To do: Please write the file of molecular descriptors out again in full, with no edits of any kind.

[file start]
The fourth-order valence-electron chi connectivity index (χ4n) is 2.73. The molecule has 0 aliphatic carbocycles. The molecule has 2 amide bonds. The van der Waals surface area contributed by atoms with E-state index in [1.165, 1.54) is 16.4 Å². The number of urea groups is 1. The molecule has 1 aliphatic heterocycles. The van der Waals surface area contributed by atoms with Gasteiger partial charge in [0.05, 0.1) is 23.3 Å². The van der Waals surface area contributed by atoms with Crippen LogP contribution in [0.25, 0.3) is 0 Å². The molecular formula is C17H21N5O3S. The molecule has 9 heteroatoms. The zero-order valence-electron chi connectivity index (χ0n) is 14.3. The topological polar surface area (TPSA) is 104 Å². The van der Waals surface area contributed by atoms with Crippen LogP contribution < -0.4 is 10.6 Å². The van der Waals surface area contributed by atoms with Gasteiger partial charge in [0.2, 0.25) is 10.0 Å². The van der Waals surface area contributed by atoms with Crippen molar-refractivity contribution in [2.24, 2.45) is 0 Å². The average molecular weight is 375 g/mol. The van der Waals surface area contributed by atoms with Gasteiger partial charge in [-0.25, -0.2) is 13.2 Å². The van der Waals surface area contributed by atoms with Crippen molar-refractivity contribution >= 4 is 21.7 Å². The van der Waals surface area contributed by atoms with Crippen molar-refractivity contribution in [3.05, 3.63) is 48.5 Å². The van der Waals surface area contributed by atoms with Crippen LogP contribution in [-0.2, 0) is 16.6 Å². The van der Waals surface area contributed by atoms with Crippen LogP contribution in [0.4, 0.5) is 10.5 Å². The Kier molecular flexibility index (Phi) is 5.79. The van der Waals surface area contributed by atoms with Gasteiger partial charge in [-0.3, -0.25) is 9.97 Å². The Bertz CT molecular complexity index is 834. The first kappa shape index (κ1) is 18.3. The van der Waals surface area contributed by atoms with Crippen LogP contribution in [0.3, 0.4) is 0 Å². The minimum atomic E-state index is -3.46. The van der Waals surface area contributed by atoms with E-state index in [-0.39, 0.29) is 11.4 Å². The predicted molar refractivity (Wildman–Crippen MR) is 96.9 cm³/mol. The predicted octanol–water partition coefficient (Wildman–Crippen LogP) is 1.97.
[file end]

The fourth-order valence-electron chi connectivity index (χ4n) is 2.73. The molecule has 0 aliphatic carbocycles. The molecule has 2 amide bonds. The van der Waals surface area contributed by atoms with E-state index in [1.165, 1.54) is 16.4 Å². The number of urea groups is 1. The molecule has 1 aliphatic heterocycles. The van der Waals surface area contributed by atoms with Gasteiger partial charge in [0.05, 0.1) is 23.3 Å². The van der Waals surface area contributed by atoms with Crippen LogP contribution in [0.25, 0.3) is 0 Å². The molecular formula is C17H21N5O3S. The molecule has 9 heteroatoms. The zero-order valence-electron chi connectivity index (χ0n) is 14.3. The topological polar surface area (TPSA) is 104 Å². The van der Waals surface area contributed by atoms with Crippen LogP contribution < -0.4 is 10.6 Å². The van der Waals surface area contributed by atoms with Gasteiger partial charge in [0.2, 0.25) is 10.0 Å². The van der Waals surface area contributed by atoms with Crippen molar-refractivity contribution in [2.24, 2.45) is 0 Å². The average molecular weight is 375 g/mol. The van der Waals surface area contributed by atoms with Gasteiger partial charge in [-0.25, -0.2) is 13.2 Å². The van der Waals surface area contributed by atoms with Crippen molar-refractivity contribution >= 4 is 21.7 Å². The van der Waals surface area contributed by atoms with Crippen molar-refractivity contribution in [3.05, 3.63) is 48.5 Å². The van der Waals surface area contributed by atoms with Crippen LogP contribution in [-0.2, 0) is 16.6 Å². The van der Waals surface area contributed by atoms with Crippen LogP contribution in [0.4, 0.5) is 10.5 Å². The Kier molecular flexibility index (Phi) is 5.79. The van der Waals surface area contributed by atoms with Gasteiger partial charge in [-0.3, -0.25) is 9.97 Å². The Bertz CT molecular complexity index is 834. The first kappa shape index (κ1) is 18.3. The van der Waals surface area contributed by atoms with Crippen LogP contribution in [0.3, 0.4) is 0 Å². The minimum atomic E-state index is -3.46. The van der Waals surface area contributed by atoms with E-state index in [-0.39, 0.29) is 11.4 Å². The predicted molar refractivity (Wildman–Crippen MR) is 96.9 cm³/mol. The predicted octanol–water partition coefficient (Wildman–Crippen LogP) is 1.97.